Human Capital:

Significant Challenges Confront U.S. Trade Agencies

GAO-04-301T: Published: Dec 9, 2003. Publicly Released: Dec 9, 2003.

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Recent developments in global trade have created human capital challenges for U.S. trade agencies. At least 17 federal agencies, with the Office of the U.S. Trade Representative (USTR) as the lead, negotiate, monitor, or enforce trade agreements and laws. These agencies' strategies for effectively aligning their current and emerging needs in handling international trade functions and their human capital resources are critical to improving agency performance. GAO was asked to summarize its recent studies to illustrate important human capital challenges arising from current trade developments as U.S. trade agencies strive to negotiate, monitor, and enforce existing trade agreements and laws. For this testimony, GAO discussed the challenges that USTR, the Commerce Department, and the Bureau of Customs and Border Protection are facing in light of three recent developments in international trade: (1) the increased importance of security, (2) the ambitious U.S. negotiating agenda, and (3) the shifting global trade environment.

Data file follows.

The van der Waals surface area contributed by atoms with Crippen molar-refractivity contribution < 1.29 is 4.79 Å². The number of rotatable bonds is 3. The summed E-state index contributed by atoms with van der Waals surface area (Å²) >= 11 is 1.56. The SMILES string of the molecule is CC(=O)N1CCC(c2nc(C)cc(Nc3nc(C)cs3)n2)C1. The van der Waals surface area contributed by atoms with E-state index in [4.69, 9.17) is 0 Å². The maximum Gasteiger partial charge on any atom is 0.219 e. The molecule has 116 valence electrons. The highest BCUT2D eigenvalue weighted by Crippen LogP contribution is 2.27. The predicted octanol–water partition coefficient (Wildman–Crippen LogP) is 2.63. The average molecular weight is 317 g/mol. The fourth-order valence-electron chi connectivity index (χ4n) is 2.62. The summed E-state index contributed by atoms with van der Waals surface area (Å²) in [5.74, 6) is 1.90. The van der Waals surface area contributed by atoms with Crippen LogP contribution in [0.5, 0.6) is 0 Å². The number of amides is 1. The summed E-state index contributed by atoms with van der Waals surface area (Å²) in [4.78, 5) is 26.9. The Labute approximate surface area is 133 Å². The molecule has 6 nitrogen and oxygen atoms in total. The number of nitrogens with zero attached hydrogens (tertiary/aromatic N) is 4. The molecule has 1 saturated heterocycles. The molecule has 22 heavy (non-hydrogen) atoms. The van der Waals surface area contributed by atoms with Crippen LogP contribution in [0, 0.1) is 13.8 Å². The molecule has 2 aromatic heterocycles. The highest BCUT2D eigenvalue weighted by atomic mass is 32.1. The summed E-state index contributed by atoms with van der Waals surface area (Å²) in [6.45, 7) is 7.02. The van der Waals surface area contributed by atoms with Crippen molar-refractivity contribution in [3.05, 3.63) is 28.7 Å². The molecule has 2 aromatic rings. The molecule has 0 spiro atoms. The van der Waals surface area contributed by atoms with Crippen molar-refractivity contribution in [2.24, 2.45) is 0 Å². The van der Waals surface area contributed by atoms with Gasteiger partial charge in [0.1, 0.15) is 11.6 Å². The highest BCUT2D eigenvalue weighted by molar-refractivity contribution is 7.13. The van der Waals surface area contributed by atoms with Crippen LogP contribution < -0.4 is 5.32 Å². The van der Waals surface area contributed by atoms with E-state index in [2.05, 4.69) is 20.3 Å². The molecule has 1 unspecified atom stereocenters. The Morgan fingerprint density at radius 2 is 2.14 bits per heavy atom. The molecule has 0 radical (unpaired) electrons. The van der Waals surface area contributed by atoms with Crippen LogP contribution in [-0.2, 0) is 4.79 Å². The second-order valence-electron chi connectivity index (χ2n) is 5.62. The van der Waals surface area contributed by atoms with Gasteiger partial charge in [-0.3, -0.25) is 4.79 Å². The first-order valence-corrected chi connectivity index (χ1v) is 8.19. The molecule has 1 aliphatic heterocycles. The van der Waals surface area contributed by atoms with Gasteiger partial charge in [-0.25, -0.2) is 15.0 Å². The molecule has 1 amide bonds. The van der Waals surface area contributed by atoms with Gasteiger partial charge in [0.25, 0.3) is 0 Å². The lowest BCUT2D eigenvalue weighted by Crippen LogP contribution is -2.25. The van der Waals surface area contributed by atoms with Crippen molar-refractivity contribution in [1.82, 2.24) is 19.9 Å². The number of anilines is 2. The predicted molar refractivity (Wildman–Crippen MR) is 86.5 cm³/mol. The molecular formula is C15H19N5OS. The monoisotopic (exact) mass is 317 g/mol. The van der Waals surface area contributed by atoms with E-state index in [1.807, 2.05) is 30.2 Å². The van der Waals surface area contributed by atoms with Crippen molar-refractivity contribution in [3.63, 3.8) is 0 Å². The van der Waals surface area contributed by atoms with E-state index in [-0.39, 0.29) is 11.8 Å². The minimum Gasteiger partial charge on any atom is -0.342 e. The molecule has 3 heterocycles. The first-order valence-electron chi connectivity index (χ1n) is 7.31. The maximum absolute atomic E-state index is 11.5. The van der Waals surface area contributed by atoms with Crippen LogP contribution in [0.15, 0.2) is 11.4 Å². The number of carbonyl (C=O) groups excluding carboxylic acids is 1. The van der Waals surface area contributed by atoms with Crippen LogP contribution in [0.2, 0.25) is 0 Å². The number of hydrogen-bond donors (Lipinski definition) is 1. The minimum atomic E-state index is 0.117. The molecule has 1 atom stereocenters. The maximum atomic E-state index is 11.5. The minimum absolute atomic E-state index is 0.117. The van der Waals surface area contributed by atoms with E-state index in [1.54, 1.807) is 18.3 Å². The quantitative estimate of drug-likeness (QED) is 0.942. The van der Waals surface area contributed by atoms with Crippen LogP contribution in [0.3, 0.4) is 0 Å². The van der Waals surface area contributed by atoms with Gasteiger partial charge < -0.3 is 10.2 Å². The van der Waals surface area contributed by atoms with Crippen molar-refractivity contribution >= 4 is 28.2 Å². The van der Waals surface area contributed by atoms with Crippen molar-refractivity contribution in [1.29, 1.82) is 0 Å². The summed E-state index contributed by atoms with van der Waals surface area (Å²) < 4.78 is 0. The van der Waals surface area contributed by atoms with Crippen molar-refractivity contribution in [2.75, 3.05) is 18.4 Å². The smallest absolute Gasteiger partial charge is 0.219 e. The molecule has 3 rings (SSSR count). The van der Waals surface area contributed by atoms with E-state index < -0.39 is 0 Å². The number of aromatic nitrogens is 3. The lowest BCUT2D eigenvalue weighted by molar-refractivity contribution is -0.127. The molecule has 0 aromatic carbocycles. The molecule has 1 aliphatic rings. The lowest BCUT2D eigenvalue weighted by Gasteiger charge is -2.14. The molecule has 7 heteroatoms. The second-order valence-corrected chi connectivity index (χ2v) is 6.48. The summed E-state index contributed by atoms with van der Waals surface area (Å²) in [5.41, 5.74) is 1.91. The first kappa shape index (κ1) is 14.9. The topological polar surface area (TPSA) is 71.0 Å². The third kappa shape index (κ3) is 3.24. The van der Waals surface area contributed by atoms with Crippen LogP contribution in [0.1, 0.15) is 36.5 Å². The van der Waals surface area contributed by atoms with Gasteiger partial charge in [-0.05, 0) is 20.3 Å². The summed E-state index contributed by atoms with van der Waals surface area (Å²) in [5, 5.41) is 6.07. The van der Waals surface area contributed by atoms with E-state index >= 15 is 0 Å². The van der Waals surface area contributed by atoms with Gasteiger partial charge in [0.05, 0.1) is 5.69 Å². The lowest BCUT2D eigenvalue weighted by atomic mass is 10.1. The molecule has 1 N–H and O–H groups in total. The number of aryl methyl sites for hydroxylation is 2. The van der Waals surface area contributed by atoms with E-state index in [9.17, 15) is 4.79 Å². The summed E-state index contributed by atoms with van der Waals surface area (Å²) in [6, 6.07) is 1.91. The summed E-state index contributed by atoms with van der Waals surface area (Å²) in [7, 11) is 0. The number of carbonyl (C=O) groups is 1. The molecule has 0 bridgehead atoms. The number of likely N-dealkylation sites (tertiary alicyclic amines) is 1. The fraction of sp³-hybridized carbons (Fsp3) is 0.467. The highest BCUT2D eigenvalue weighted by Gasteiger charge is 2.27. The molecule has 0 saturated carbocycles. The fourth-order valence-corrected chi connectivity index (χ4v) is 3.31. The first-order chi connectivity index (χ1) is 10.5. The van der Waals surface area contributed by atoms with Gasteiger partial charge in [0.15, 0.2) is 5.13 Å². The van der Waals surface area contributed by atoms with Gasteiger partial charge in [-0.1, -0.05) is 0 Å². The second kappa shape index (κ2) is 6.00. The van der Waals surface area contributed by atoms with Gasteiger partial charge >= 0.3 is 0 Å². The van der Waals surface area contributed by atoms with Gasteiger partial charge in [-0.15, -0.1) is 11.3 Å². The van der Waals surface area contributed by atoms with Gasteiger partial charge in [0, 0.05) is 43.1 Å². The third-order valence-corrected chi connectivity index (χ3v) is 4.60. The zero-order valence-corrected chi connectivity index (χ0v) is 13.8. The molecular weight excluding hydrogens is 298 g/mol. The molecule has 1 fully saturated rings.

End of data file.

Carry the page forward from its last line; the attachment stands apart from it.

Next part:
The importance of international trade to the U.S. economy has grown in the last decade, as have the responsibilities of federal agencies involved in implementing international trade functions. For example, the September 11, 2001, terrorist attacks have heightened the need for increased focus on security within the global trade environment. In response, the Bureau of Customs and Border Protection has implemented new programs to improve the security of the global supply chain. These new programs require greater attention to human capital strategies to ensure that they achieve their goals of facilitating trade while preventing terrorist acts. In addition, the administration has continued to pursue multilateral negotiations within the World Trade Organization and with the Free Trade Area of the Americas countries as well as a series of new, bilateral and subregional trade negotiations. The increase in the number of initiatives has strained available human capital, leading to a USTR request for additional staff. Finally, the shifting global trade environment has complicated efforts to monitor and enforce trade agreements. For example, the United States has become the most frequent defendant in World Trade Organization trade dispute proceedings. Furthermore, as the U.S. economy has shifted toward services and high-tech industries, the industry advisory committees that provide trade advice to the U.S. government have required structural realignment to reflect these changes. Also, China's growing influence in international trade has resulted in new challenges to its trading partners. These changing global forces require U.S. trade agencies to continuously ensure that their human capital strategies closely link to the nation's strategic trade functions.

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